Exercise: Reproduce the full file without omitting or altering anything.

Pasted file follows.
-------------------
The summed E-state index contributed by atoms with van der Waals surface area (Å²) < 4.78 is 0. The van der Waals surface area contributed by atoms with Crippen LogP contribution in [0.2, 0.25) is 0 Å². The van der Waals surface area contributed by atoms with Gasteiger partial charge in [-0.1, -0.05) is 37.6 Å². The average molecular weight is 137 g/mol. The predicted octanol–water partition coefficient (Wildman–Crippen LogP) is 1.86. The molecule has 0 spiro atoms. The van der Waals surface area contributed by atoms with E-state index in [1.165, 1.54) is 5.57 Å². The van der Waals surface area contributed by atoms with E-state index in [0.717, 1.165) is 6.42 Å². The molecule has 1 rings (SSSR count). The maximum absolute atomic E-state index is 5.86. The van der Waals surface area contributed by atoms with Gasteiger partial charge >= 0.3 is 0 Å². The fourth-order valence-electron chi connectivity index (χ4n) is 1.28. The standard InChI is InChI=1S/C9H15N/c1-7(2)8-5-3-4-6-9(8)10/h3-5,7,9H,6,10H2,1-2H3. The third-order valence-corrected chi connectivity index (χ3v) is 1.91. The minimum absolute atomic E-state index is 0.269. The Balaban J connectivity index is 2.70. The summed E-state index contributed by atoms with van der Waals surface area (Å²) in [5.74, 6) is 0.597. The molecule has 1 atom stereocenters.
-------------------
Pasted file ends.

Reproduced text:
The summed E-state index contributed by atoms with van der Waals surface area (Å²) < 4.78 is 0. The van der Waals surface area contributed by atoms with Crippen LogP contribution in [0.2, 0.25) is 0 Å². The van der Waals surface area contributed by atoms with Gasteiger partial charge in [-0.1, -0.05) is 37.6 Å². The average molecular weight is 137 g/mol. The predicted octanol–water partition coefficient (Wildman–Crippen LogP) is 1.86. The molecule has 0 spiro atoms. The van der Waals surface area contributed by atoms with E-state index in [1.165, 1.54) is 5.57 Å². The van der Waals surface area contributed by atoms with E-state index in [0.717, 1.165) is 6.42 Å². The molecule has 1 rings (SSSR count). The maximum absolute atomic E-state index is 5.86. The van der Waals surface area contributed by atoms with Gasteiger partial charge >= 0.3 is 0 Å². The fourth-order valence-electron chi connectivity index (χ4n) is 1.28. The standard InChI is InChI=1S/C9H15N/c1-7(2)8-5-3-4-6-9(8)10/h3-5,7,9H,6,10H2,1-2H3. The third-order valence-corrected chi connectivity index (χ3v) is 1.91. The minimum absolute atomic E-state index is 0.269. The Balaban J connectivity index is 2.70. The summed E-state index contributed by atoms with van der Waals surface area (Å²) in [5.74, 6) is 0.597. The molecule has 1 atom stereocenters.